How To Fail As A Songwriter In Nashville

When you first move to Nashville, you will be overwhelmed by how kind everybody is to you. The first few days will seem to stretch into a hundred, because everything is moving so fast. You'll go out to a few songwriter nights. You'll play in your first round. You'll realize that you should have had business cards printed out to exchange with other musicians — the "Nashville handshake," they call it — and order them immediately, while carting around the mountain of cards you collect from everyone else. You'll go to NSAI and get yourself a mentor; you'll write down the important dates to remember for the next few months; you'll camp out in front of the Bluebird three hours before a show, hoping to get a no-show's seat in the back, just so you can watch the men and women who made other men and women famous pluck acoustic versions of their radio hits. You'll get a little tipsy meeting the food and drink minimum with a glass of wine, and an hour into the show, you will think, I was meant to be here, and for a brief moment when you leave into the cold night air, you will feel strangely infinite.

You'll take a service job. It'll pay less than any other job you've taken before, and it will be far below your experience level, and your shift will start sometime before dawn (after all, you have to have your afternoons and nights free for workshops and playing out). But you'll make do, and it'll be OK at first, when the novelty of it is still fresh. Everything is fresh: the air mattress you sleep on, the cardboard box you found in someone's recycling outside that you're using as a bedside table, the electric blanket you have to sleep with, the ratty, mismatched hangers you've propped all your dresses on. It's not sad! It's an adventure!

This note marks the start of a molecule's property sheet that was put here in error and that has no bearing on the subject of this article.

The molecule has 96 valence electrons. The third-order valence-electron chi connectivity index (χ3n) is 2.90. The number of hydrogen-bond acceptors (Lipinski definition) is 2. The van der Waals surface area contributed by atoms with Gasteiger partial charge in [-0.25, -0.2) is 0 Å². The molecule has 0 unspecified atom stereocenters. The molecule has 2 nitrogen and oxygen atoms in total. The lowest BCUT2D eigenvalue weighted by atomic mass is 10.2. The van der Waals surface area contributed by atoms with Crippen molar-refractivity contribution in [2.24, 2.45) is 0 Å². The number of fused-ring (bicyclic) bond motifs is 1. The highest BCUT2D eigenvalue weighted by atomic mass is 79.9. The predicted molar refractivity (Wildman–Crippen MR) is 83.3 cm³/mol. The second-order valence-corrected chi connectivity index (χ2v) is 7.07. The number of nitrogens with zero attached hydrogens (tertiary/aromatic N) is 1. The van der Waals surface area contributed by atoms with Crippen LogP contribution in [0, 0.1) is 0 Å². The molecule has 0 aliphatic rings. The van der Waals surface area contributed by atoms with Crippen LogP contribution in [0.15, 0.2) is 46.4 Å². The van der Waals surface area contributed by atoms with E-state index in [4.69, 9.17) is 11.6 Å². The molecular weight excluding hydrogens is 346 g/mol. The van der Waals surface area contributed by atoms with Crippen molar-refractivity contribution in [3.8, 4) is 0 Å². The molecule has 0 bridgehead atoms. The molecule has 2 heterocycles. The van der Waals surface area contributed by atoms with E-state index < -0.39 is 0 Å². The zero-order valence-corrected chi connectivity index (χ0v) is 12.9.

You'll make two types of friends: the friends at your terrible job, and the friends you make playing out. They are very different friends, but ultimately the same, because they are the only thing that keeps you sane. There is nothing quite as bonding as the misery of your day job and the heartache of your dream.

You'll write songs. They'll all seem beautiful right after you write them. After a week or so, the shine will fade off of them — but once every month or so, you'll write a really great one. Once every six months or so, you'll write something groundbreaking, something truly profound. It's the kind of song that makes your bones hum when you sing it, that makes you think, This is what I came here for.

You will sing that song out at bars where drunk people will talk over you. You will sing that song in hotel lobbies where German tourists will squint at you and laugh. You will sing that song in some intimate, treasured space among fellow songwriters, the only time anyone is ever quiet, the only time anyone ever listens, and there is magic in the hush that follows the brief few seconds after you finish the song and the notes are still hanging in the air.